- Los Angeles (LAX) or San Francisco (SFO) – Singapore (SIN) round-trip for 190,000 miles and $57 in business class
- New York (JFK) – Frankfurt (FRA) – Singapore (SIN) round-trip for 264,000 miles and $106 in Singapore Suites
- Newark (EWR) – Singapore (SIN) round-trip for 198,000 miles and $57 in business class
- Seattle (SEA) – Singapore (SIN) round-trip for 190,000 miles and $57 in business class
For additional U.S. based routes, check out our definitive guide to SQ’s routes from the U.S. including plane types and seat options.
Hot Tip: For the most part, booking with Singapore Airlines is the only option if you want to fly in Singapore Airlines’ business/first class. BUT, there has recently been award availability from Los Angeles to Singapore released to United. These awards can be much cheaper than what Singapore Airlines charges, so be sure to double-check all partners just in case there’s partner award availability!
If you’ve decided you want to take one of the only straight-shot routes to Singapore, look no further than Singapore Airlines. The booking process is extremely straightforward:
- Go to the Singapore Airlines website and log into your KrisFlyer account
- Click Redeem Flights
- Choose your travel dates and destination/origin airports
- Select Business or First/Suites as your cabin of choice
- Hit Search
- Choose your flight and pay for any miscellaneous fees
Earning Singapore Airlines KrisFlyer Miles
You can earn Singapore KrisFlyer miles very easily.
It is transfer partners with Chase Ultimate Rewards, American Express Membership Rewards, Marriott Bonvoy, Citi ThankYou Points, and Capital One Rewards. This means your options to earn KrisFlyer miles are basically limitless!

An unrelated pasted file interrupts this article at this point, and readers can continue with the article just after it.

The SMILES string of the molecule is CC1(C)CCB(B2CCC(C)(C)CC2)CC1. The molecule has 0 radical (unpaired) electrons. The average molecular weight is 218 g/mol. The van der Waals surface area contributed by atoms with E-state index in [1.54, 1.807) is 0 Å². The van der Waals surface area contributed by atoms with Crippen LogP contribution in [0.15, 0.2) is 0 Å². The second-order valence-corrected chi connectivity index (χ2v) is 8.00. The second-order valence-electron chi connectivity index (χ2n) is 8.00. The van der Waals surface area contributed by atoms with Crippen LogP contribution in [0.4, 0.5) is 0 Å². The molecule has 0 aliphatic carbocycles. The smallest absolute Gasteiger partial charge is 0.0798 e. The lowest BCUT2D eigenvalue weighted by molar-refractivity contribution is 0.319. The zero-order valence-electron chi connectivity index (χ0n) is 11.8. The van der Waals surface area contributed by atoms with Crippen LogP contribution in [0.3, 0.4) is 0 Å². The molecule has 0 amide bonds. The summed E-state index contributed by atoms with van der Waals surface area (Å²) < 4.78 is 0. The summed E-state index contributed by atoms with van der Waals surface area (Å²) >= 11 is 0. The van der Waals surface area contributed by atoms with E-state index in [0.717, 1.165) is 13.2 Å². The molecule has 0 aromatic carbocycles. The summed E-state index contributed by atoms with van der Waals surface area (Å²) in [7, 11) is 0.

American Express Membership Rewards, Chase Ultimate Rewards, and Citi ThankYou Points all transfer at a 1:1 ratio, while Capital One and Marriott Bonvoy transfer slightly differently. Capital One transfers at a 2:1 ratio, and Marriott Bonvoy transfers at a 3:1 ratio. For every 60,000 Marriott Bonvoy points you transfer, you will receive 20,000 KrisFlyer miles plus a 5,000-mile bonus!
Singapore Airlines is almost like a rite of passage for travel enthusiasts; you haven’t really tried luxury travel until you’ve tried Singapore Airlines.
Hot Tip: If your goal is to try Singapore Airlines or fly nonstop to Singapore and you have lots of transferable points, you should definitely book through KrisFlyer. You won’t pay any fuel surcharges, and you won’t be disappointed by the stellar premium cabins. It will cost you more miles than a few of our other options, but it might be worth it for you!
Alaska Airlines Mileage Plan
Alaska Airlines presents a huge sweet spot for Cathay Pacific.
Yes, it has devalued its awards on Emirates, but Cathay Pacific was left relatively unscathed. Keep in mind that you’re allotted a free stopover on one-way tickets.
This means you can fly from the U.S. to Hong Kong on Cathay Pacific, spend a few days enjoying the Hong Kong hustle and bustle — and then fly to Singapore! This stopover could net you an additional value of $2,000 if flying in business class.
Best of all, you will not pay fuel surcharges!
Cathay Pacific’s footprint in the U.S. is much larger than Singapore Airlines’, so your departure airport choices are much more flexible. In fact, Cathay Pacific operates flights from these airports in North America:
|Airports With Nonstop Flights to Hong Kong on Cathay Pacific|
|Boston (BOS)||Newark (EWR)|
|Chicago O’Hare (ORD)||San Francisco (SFO)|
|New York City (JFK)||Toronto (YYZ)|
|Los Angeles (LAX)||Vancouver (YVR)|
Hot Tip:Alaska Airlines only allows 1 partner on award tickets. This means you must take Cathay Pacific throughout your journey to Singapore; you can’t switch to another airline.
Here’s the chart for Alaska Airlines redemptions on Cathay Pacific Flights:
|Round-trip Redemption Costs on Cathay Pacific Flights to Singapore Via Hong Kong|
|Cabin Class||Alaska Airlines Miles Cost||Taxes and Fees|
And here are some great example routes: